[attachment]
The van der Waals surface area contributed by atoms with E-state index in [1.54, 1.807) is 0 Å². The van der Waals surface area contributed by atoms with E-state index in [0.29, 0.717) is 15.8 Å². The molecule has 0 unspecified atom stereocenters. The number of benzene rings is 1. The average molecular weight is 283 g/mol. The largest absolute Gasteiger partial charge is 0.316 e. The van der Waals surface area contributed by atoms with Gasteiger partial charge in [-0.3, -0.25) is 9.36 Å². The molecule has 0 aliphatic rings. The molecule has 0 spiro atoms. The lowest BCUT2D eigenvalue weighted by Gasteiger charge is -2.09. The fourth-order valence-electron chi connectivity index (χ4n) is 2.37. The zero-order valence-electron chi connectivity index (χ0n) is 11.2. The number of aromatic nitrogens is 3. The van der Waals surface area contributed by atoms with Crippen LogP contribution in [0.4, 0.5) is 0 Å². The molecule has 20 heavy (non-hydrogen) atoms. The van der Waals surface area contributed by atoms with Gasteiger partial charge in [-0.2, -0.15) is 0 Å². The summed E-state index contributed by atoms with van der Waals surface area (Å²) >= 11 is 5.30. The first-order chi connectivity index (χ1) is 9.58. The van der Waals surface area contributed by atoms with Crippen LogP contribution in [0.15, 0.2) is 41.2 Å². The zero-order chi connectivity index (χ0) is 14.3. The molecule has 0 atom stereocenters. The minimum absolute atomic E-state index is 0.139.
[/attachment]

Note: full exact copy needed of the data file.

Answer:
The van der Waals surface area contributed by atoms with E-state index in [1.54, 1.807) is 0 Å². The van der Waals surface area contributed by atoms with E-state index in [0.29, 0.717) is 15.8 Å². The molecule has 0 unspecified atom stereocenters. The number of benzene rings is 1. The average molecular weight is 283 g/mol. The largest absolute Gasteiger partial charge is 0.316 e. The van der Waals surface area contributed by atoms with Gasteiger partial charge in [-0.3, -0.25) is 9.36 Å². The molecule has 0 aliphatic rings. The molecule has 0 spiro atoms. The lowest BCUT2D eigenvalue weighted by Gasteiger charge is -2.09. The fourth-order valence-electron chi connectivity index (χ4n) is 2.37. The zero-order valence-electron chi connectivity index (χ0n) is 11.2. The number of aromatic nitrogens is 3. The van der Waals surface area contributed by atoms with Crippen LogP contribution in [0.4, 0.5) is 0 Å². The molecule has 20 heavy (non-hydrogen) atoms. The van der Waals surface area contributed by atoms with Gasteiger partial charge in [-0.2, -0.15) is 0 Å². The summed E-state index contributed by atoms with van der Waals surface area (Å²) >= 11 is 5.30. The first-order chi connectivity index (χ1) is 9.58. The van der Waals surface area contributed by atoms with Crippen LogP contribution in [0.15, 0.2) is 41.2 Å². The zero-order chi connectivity index (χ0) is 14.3. The molecule has 0 atom stereocenters. The minimum absolute atomic E-state index is 0.139.